With some very smart people, I work on problems in data visualization applied to cancer research and genome analysis. Previously I was involved in fingerprint mapping, system administration, computer security, fashion photography, medical imaging and LHC particle physics. My work is guided by a need to rationalize, make things pretty, combine science with art, mince words, find good questions and help make connections between ideas. All while exercising snark.
The color summarizer generates statistical color summaries of images.
The color summarizer also identifies representative colors in the image by using k-means clustering to group colors into clusters. The centers of each cluster are also reported by name, using my large database of named colors.
Below is an example of a detailed color report of an image—an adorable Fiat 126p I found while it was screaming out its color against the fading background of Havana.
The Brewer color palettes are an excellent source for perceptually uniform color palettes. I provide Adobe Swatches for all colors in the Brewer Palettes.
I also provide a short talk to help you understand why these palettes are important.
Color Palettes for Color Blindness
Color blindness is a thing. You should worry about it when you're designing and especially when you're encoding information.
I provide some background on color blindness and give options for choosing 7-, 12- and 15-color palettes that are colorblind safe.
Probably the world's largest list of named colors.
With more than 8,300 colors, even a mantis shrimp would be impressed. You can finally imagine a color you can't even imagine and name it!
The color name list is hooked into the color summarizer's clustering. You can get a list of words, derived from the color names, that describes an image.
A visual survey of the color proportions in flags of 256 countries.
Flags are depicted by concentric rings whose thickness is a function of the amount of that color in the flag.
I make the flag color catalog available, as well as similarity scores based on color proportions for each flag pair, so you can run your own analysis.
We focus on the important distinction between confidence intervals, typically used to express uncertainty of a sampling statistic such as the mean and, prediction and tolerance intervals, used to make statements about the next value to be drawn from the population.
Confidence intervals provide coverage of a single point—the population mean—with the assurance that the probability of non-coverage is some acceptable value (e.g. 0.05). On the other hand, prediction and tolerance intervals both give information about typical values from the population and the percentage of the population expected to be in the interval. For example, a tolerance interval can be configured to tell us what fraction of sampled values (e.g. 95%) will fall into an interval some fraction of the time (e.g. 95%).
Altman, N. & Krzywinski, M. (2018) Points of significance: Predicting with confidence and tolerance Nature Methods 15:843–844.
Krzywinski, M. & Altman, N. (2013) Points of significance: Importance of being uncertain. Nature Methods 10:809–810.
A 4-day introductory course on genome data parsing and visualization using Circos. Prepared for the Bioinformatics and Genome Analysis course in Institut Pasteur Tunis, Tunis, Tunisia.
Data visualization should be informative and, where possible, tasty.
Stefan Reuscher from Bioscience and Biotechnology Center at Nagoya University celebrates a publication with a Circos cake.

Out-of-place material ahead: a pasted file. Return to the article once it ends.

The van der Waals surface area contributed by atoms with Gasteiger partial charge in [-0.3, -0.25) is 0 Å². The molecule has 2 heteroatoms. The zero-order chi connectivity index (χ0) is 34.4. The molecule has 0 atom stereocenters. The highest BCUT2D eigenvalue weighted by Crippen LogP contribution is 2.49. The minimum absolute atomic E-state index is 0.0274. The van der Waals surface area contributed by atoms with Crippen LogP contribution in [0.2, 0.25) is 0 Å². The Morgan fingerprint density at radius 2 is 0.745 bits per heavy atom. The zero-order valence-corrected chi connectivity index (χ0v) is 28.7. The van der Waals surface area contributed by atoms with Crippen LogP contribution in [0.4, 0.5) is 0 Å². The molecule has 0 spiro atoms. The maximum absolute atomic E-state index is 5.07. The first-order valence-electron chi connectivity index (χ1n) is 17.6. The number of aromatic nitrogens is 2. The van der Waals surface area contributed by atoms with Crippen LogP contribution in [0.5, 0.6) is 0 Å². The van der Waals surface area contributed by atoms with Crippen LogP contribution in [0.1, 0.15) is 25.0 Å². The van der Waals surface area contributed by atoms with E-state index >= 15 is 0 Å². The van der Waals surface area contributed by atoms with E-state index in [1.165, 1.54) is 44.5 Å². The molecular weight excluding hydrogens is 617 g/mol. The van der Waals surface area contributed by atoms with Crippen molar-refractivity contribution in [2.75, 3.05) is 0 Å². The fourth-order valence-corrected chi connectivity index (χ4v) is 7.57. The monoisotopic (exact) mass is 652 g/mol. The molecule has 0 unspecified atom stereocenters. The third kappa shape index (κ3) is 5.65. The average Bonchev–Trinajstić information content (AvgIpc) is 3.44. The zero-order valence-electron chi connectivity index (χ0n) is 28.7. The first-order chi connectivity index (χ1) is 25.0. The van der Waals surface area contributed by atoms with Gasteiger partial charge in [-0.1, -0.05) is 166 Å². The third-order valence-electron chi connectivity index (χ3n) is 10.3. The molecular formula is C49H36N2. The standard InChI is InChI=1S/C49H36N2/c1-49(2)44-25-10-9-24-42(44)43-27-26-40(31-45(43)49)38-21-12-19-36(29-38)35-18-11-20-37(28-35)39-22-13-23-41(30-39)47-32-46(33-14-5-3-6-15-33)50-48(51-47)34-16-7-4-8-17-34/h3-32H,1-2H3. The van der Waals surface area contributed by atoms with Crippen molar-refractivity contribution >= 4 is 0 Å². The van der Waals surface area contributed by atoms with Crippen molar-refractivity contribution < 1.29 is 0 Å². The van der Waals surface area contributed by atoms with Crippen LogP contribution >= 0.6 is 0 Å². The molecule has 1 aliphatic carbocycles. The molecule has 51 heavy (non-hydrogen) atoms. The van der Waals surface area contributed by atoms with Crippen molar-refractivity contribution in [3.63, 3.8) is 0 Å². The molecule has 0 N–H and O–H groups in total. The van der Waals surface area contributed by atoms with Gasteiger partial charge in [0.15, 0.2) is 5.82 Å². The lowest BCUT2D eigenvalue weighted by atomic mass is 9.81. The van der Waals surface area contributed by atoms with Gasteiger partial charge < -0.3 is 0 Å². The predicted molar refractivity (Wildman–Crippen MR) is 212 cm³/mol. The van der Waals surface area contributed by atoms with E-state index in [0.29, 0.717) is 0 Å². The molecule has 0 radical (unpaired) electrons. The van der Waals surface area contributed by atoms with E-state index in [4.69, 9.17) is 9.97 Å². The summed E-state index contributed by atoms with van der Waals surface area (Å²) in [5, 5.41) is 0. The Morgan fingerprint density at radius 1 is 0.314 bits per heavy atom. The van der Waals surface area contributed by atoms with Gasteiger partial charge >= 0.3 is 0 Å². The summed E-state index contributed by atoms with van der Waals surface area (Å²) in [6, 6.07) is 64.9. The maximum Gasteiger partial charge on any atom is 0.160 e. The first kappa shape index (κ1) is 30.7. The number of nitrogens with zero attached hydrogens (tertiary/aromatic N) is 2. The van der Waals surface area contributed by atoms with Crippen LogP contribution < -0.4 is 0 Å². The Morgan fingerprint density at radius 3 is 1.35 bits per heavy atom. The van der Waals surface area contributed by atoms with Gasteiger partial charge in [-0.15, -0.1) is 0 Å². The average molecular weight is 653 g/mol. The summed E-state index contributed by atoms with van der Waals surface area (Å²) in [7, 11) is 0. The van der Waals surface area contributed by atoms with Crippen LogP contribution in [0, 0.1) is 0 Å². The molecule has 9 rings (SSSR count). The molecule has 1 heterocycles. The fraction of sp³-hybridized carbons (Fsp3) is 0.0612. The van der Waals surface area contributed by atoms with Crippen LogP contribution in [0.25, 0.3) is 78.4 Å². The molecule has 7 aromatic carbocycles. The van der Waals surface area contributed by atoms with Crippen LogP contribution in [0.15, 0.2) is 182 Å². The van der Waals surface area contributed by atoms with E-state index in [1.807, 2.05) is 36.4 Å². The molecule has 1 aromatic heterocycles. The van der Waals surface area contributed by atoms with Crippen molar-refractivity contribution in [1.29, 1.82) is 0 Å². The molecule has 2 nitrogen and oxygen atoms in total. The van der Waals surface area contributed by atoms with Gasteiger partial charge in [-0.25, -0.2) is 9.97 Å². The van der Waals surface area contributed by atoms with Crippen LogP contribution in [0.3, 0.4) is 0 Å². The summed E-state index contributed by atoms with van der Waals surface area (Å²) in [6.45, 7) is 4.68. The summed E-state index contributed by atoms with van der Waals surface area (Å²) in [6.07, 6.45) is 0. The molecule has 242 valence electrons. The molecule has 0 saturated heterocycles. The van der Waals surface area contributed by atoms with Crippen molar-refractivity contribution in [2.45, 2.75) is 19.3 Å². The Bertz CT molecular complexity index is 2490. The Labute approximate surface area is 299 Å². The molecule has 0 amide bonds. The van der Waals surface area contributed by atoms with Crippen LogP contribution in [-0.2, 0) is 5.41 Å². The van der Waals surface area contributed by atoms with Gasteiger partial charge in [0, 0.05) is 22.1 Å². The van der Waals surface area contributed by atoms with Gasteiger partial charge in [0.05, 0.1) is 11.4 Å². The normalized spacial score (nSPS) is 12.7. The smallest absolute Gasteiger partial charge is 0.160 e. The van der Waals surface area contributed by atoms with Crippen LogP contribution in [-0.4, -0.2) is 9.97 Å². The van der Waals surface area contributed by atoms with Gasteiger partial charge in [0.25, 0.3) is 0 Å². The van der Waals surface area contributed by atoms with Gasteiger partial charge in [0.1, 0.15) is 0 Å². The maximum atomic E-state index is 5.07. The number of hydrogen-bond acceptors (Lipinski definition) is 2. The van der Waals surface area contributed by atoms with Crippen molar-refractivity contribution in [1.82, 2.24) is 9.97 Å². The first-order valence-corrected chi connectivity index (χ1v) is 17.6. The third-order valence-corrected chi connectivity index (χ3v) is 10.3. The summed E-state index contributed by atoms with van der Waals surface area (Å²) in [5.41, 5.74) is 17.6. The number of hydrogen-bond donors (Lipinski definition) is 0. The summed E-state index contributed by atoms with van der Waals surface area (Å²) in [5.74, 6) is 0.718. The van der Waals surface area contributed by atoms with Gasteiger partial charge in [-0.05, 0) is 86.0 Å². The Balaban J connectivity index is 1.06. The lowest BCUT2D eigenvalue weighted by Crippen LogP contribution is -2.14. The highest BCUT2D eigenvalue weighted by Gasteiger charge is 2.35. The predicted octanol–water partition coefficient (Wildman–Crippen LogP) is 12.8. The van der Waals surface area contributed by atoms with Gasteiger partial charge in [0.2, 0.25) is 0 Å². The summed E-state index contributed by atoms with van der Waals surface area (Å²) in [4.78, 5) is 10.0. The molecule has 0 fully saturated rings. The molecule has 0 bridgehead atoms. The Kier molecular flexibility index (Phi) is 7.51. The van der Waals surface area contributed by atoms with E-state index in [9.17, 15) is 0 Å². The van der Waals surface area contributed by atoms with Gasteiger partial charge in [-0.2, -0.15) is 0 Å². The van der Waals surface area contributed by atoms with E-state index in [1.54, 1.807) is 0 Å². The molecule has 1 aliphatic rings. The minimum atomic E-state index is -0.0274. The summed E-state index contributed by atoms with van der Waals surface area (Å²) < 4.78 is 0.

The cake shows an overview of a de-novo assembled genome of a wild rice species Oryza longistaminata.
The presence of constraints in experiments, such as sample size restrictions, awkward blocking or disallowed treatment combinations may make using classical designs very difficult or impossible.
Optimal design is a powerful, general purpose alternative for high quality, statistically grounded designs under nonstandard conditions.
We discuss two types of optimal designs (D-optimal and I-optimal) and show how it can be applied to a scenario with sample size and blocking constraints.
Smucker, B., Krzywinski, M. & Altman, N. (2018) Points of significance: Optimal experimental design Nature Methods 15:599–600.
Krzywinski, M., Altman, N. (2014) Points of significance: Two factor designs. Nature Methods 11:1187–1188.
Krzywinski, M. & Altman, N. (2014) Points of significance: Analysis of variance (ANOVA) and blocking. Nature Methods 11:699–700.
Krzywinski, M. & Altman, N. (2014) Points of significance: Designing comparative experiments. Nature Methods 11:597–598.
An illustration of the Tree of Life, showing some of the key branches.
The tree is drawn as a DNA double helix, with bases colored to encode ribosomal RNA genes from various organisms on the tree.
All living things on earth descended from a single organism called LUCA (last universal common ancestor) and inherited LUCA’s genetic code for basic biological functions, such as translating DNA and creating proteins. Constant genetic mutations shuffled and altered this inheritance and added new genetic material—a process that created the diversity of life we see today. The “tree of life” organizes all organisms based on the extent of shuffling and alteration between them. The full tree has millions of branches and every living organism has its own place at one of the leaves in the tree. The simplified tree shown here depicts all three kingdoms of life: bacteria, archaebacteria and eukaryota. For some organisms a grey bar shows when they first appeared in the tree in millions of years (Ma). The double helix winding around the tree encodes highly conserved ribosomal RNA genes from various organisms.
Johnson, H.L. (2018) The Whole Earth Cataloguer, Sactown, Jun/Jul, p. 89